Knee Pain and Aging: Expert Perspectives on Managing Symptoms in Singapore

The significance of knee pain is beginning to be recognized in preventive and predictive medicine. Traditionally, the knee has been deemed a hinge joint necessary only for mobility and stability. Knee pain and its impacts were considered standard consequences of aging, and were largely addressed with pain-relieving medication and eventual joint replacement for those with advanced knee osteoarthritis. However, knee pain is now being understood in the context of its specific effects on quality of life and the implications of its long-term progression. This trend is supported by the current international movement towards patient-centered health and the recent development of reliable and valid clinical assessments of knee pain and its impacts.

The prevalence of knee pain, a predominant symptom of knee osteoarthritis, is increasing with a longer life expectancy and rising obesity in many developed and developing countries. Its impact on public health is substantial given the personal and socioeconomic burden of knee pain and its negative effects on physical function and quality of life. Knee pain, even in its mildest form, is associated with disability, and the resulting functional limitation can lead to social isolation, mood disturbances, and an overall reduction in health status. This has been clearly demonstrated in studies of knee pain and its effects on older adults, but it is also relevant to the general adult population and can lead to work disability and decreased productivity.

Understanding Knee Pain in Aging

Unfortunately, knee pain, despite its high prevalence, has been relatively neglected in health research compared with other musculoskeletal conditions and certain chronic diseases. This is especially true in the understanding of the non-traumatic causes of knee pain and its overall public health effects. An expert panel on knee pain and structural change has recently been convened by the World Health Organization. This is a worthy initiative, as the condition deserves more attention in health agendas and needs more powerful strategies for prevention and treatment.

Collectively, these findings suggest that we should be prepared for an epidemic increase in knee pain and osteoarthritis in the coming years and that it is an important condition to target with preventive strategies in the growing population of older people. Since knee pain may have dramatic effects on the lifestyle of older people and is a strong risk factor for the onset and progression of knee OA, understanding its etiology and direct effects on health is important for clarifying the role of preventive actions.

An American study on the prevalence of knee pain in the population showed that 25% of those aged 56–91 years responded that they had experienced recent knee pain. This was much greater than that reported by people of the same generation surveyed 20 years earlier. Substantial increases in the recent use of healthcare for knee pain and symptomatic knee OA have also been shown in the last decade.

Knee pain is a common issue in wealthy countries. It is associated with multiple risk factors, including being overweight or having been overweight in the past, occupational factors (particularly regular stair climbing), and the presence of co-morbid diseases. Its incidence and prevalence also increase with age, even after taking into account the higher risk of knee injuries in the young.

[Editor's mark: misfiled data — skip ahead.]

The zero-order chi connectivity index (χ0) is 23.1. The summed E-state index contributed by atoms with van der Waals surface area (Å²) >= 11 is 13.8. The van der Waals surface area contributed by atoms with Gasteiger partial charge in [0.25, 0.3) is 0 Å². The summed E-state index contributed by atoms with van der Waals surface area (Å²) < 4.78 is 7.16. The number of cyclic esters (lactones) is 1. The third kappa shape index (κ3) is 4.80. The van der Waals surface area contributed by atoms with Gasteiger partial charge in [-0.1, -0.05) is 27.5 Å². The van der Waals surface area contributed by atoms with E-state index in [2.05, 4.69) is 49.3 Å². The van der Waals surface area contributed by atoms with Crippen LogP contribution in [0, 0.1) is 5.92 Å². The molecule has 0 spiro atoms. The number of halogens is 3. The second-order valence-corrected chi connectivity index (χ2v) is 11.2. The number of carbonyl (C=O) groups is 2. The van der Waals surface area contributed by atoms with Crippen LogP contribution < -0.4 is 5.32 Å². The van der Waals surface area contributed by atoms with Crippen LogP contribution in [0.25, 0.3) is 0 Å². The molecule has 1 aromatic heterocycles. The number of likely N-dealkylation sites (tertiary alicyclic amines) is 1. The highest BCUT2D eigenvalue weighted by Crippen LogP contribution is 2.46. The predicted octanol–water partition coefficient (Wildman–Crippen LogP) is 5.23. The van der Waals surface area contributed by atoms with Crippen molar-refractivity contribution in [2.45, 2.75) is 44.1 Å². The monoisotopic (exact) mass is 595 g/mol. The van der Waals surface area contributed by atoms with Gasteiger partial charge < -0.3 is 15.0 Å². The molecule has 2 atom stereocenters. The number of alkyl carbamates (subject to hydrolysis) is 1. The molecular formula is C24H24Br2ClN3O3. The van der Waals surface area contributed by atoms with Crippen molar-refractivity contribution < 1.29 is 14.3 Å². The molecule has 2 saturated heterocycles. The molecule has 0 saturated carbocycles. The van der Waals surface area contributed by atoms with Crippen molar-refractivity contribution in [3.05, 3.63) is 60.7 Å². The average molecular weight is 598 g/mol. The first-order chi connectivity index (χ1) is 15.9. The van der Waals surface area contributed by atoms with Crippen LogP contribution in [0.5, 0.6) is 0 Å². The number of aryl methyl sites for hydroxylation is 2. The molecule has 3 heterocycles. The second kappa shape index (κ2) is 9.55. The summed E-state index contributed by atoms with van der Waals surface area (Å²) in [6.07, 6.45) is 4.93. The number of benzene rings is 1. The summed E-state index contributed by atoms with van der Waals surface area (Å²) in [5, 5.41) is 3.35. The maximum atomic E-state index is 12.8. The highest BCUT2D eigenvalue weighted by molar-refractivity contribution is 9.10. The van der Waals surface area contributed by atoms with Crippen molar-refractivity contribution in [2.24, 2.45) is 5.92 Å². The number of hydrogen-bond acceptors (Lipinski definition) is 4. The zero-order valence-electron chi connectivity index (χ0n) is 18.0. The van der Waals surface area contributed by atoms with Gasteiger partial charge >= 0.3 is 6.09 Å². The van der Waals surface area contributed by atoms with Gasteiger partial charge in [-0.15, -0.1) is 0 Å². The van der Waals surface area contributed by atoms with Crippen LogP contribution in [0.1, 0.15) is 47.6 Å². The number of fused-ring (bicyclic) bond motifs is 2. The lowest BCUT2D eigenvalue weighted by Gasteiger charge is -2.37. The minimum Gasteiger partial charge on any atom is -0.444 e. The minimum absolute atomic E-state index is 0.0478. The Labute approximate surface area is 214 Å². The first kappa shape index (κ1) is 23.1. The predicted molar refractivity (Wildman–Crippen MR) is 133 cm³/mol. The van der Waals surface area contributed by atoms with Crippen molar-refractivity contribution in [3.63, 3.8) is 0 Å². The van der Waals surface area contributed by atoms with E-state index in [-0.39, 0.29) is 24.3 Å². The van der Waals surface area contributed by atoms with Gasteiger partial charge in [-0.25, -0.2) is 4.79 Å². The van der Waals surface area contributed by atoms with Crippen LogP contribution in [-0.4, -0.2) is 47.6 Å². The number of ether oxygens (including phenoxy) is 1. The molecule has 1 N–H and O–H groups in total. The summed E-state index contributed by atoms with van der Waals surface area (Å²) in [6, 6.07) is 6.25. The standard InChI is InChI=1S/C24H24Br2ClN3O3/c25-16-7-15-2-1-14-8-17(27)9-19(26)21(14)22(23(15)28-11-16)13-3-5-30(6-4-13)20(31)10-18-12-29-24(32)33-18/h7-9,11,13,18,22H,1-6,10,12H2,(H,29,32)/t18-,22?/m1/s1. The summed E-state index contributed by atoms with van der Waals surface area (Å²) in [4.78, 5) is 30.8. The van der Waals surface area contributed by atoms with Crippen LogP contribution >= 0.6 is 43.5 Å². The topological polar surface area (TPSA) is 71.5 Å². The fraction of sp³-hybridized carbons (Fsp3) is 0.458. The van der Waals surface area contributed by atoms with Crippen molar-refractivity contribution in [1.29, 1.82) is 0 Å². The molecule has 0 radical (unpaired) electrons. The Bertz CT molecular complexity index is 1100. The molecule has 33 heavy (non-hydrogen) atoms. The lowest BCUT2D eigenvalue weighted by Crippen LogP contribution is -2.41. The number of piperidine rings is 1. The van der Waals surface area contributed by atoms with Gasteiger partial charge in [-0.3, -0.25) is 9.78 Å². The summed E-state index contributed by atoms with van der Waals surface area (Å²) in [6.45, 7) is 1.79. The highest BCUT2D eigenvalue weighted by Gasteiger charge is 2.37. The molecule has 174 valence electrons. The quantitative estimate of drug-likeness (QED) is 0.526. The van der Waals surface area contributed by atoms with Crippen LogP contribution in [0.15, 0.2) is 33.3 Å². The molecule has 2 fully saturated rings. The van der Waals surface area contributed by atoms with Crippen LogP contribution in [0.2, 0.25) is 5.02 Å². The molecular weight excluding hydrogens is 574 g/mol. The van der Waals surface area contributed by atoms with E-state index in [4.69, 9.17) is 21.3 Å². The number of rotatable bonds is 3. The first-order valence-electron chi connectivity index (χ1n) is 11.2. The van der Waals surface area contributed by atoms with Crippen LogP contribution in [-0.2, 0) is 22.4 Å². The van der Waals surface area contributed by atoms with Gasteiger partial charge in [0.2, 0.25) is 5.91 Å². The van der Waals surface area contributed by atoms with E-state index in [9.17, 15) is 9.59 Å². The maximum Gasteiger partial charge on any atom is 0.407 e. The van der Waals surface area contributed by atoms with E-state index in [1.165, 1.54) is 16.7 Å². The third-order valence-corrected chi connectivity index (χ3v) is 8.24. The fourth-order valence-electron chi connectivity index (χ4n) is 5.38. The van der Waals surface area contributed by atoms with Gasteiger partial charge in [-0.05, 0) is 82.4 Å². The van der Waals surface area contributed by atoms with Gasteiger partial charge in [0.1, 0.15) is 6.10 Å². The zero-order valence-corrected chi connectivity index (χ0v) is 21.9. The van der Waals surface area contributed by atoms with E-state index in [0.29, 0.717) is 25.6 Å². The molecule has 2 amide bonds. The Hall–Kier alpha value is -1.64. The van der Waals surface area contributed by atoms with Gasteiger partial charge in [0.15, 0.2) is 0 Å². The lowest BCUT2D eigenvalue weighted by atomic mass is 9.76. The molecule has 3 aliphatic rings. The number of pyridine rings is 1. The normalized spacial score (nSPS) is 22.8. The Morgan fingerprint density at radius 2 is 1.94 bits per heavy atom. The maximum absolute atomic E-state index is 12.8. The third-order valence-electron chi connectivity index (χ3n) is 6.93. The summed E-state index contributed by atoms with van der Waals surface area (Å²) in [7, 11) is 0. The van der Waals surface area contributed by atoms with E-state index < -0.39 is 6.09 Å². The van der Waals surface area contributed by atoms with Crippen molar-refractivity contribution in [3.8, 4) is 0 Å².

Impact of Knee Pain on Daily Life

As knee pain poses a hazard to the traditional independence older adults cherished in their peak, it is not shocking that it contributes to a lower quality of life. Those affected by chronic knee pain often adopt a more sedentary lifestyle, which further contributes to a loss of function, deterioration in the muscles supporting the knee, and more weight gain. With the aim of not exacerbating the pain, those affected tend to avoid activities that involve the utilization of the knee. By doing so, it causes the leg muscles to atrophy and become further weakened – an example of disuse syndrome. It was identified by a SGH interdisciplinary team that the majority of the patients they interviewed had frequent difficulty in the performance of activities of daily living (ADL) and instrumental activities of daily living (IADL). Improvement of knee pain could result in fewer lost working days, less assistance required whether financially or physically, and even the prevention of depression, which is often associated with chronic pain. Step down the list for more details about Knee Pain and Depression.

Managing Knee Pain

Non-Surgical Treatment Options

Bracing is rarely helpful in isolation, and the majority of patients with significant structural abnormalities will eventually require surgical intervention.

Injections of corticosteroid into the knee joint are useful to treat acute exacerbations of pain and swelling. Viscosupplementation with intra-articular hyaluronic acid is a controversial but relatively safe treatment to improve symptoms in patients with mild to moderate osteoarthritis. A small number of patients may benefit from joint lavage and debridement for mechanical symptoms.

Paracetamol is recommended as the first-line oral analgesic medication. The use of non-steroidal anti-inflammatory drugs (NSAIDs) should be weighed against potential side effects, especially in elderly patients. These medications are particularly useful following an acute exacerbation of pain. Topical NSAIDs offer an alternative with reduced systemic absorption.

Non-surgical treatment options, including physiotherapy, medications, and injections, are often useful for amelioration of symptoms. Physiotherapists can teach exercises to help strengthen the quadriceps and hamstrings and stabilize the knee. Efforts to avoid aggravating activities and modify lifestyle factors, such as weight loss, can be very important in the long term. Patient education is the most important aspect of self-management, and advice to stay active and function normally is essential.

Surgical Intervention for Knee Pain